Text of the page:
Then there’s the driving. It’s almost, almost genius. There are moments where you skid through traffic in a foreign city, smashing through markets and sparking off the sides of other cars where it nearly recreates the feeling of a great movie chase scene. However these moments are mostly by accident because the cars handle like wet soap being tilted around a tray. For every moment you career around a corner like Bond in an eruption of laundry and newspapers there’s another where you’ll be three-point turning like Austin Powers.

Then there’s the parking. I almost want to meet the man behind that for the shear demented brilliance of making parking part of the war on terror. It happens after another car chase that also throws in flaccid Burnout-style Takedowns as you ram enemy cars off the road with little slow-mo kill cams. Forced into a residential area you’re told you can’t escape so you have to drive between and stop in designated spots where patrols can’t see you. These roaming guard vehicles even have little vision cones on the map to help you avoid them. Fittingly this section crescendos with the heady rush of driving around a multistory car park trying to find the exit. It’s quite possibly one of my gaming highlights of the year but probably for none of the reasons Danger Close are hoping.

PARKING!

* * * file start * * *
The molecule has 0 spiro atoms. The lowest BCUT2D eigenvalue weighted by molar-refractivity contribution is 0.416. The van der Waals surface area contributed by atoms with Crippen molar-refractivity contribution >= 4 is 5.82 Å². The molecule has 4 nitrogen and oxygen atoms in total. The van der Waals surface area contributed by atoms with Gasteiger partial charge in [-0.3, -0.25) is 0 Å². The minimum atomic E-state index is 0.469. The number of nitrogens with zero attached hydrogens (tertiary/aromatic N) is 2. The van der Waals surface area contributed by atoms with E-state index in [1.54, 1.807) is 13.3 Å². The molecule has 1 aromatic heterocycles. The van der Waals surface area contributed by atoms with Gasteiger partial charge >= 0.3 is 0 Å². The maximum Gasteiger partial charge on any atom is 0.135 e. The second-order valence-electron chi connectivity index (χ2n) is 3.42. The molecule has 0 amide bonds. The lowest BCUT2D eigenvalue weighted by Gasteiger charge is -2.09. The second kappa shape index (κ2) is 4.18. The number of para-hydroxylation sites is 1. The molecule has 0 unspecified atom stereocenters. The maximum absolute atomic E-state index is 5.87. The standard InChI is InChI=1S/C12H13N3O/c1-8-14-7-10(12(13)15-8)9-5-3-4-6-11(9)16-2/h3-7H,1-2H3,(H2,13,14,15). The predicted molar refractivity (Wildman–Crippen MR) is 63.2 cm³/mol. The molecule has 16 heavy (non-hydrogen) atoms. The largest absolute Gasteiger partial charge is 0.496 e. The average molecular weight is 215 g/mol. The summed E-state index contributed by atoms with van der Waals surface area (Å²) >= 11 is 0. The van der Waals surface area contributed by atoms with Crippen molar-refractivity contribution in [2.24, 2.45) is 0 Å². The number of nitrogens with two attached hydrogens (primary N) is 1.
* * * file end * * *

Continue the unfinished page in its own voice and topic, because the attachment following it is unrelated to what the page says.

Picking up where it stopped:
While it’s sufficiently fun enough in places to not make it drag there’s plenty that doesn’t work. An early sniper mission just doesn’t explain the rules clearly enough leaving you firing bullets in increasingly wilder trajectories as you try to find out what it wants from you. The characters are also poorly defined in-game. I can hear them shouting over the gunfire but none of them stand out. It’s just ‘that guy over there’, ‘slightly different beard man’ and ‘the other one’.

Then there’s the plot. At no stage did I have any idea what was going on. At one point my notes simply read “WHY IS ANY OF THIS HAPPENING?”. There’s a man who’s trying to save his marriage over the phone but also talking to his army friends. There’s an explosion on a train. He’s in hospital. We’re rescuing hostages in the Philippines. We’re terrorist at a training camp. There’s a sniper mission that lasts 1 minute after five of cutscenes and dialogue. It’s not so much a fractured narrative, it’s more like a script that’s been shredded, mixed with a few newspaper clippings and stuck back together blindfold.

Lets also not forget the patch. I reviewed the patched version because I have the internet, but not everyone does. Those without online are doomed to play a game with 46 issues not fixed in a day one patch. Some of the notes are incredible, mentioning “progression stoppers”, “unresponsive controls” and more. Everyone makes mistakes but when almost every aspect of the game appears to have a known issue you have to wonder why the game was shipped in such a state.

Assuming you can patch it and it works, what you’ve got here is a basic shooter that, when it remembers what it is, can be fun, and when it forgets, goes mad. Most of the good ideas it uses are familiar enough to provide an acceptable amount of enjoyment, and while I applaud the attempts to try new things, not all of it works (or in some cases even make sense). But even at it’s best it’s unlikely to excite you enough to ever tell anyone else about it. Unless that conversation starts with “Parking! Actual Parking!”.

Our Score

Score: 6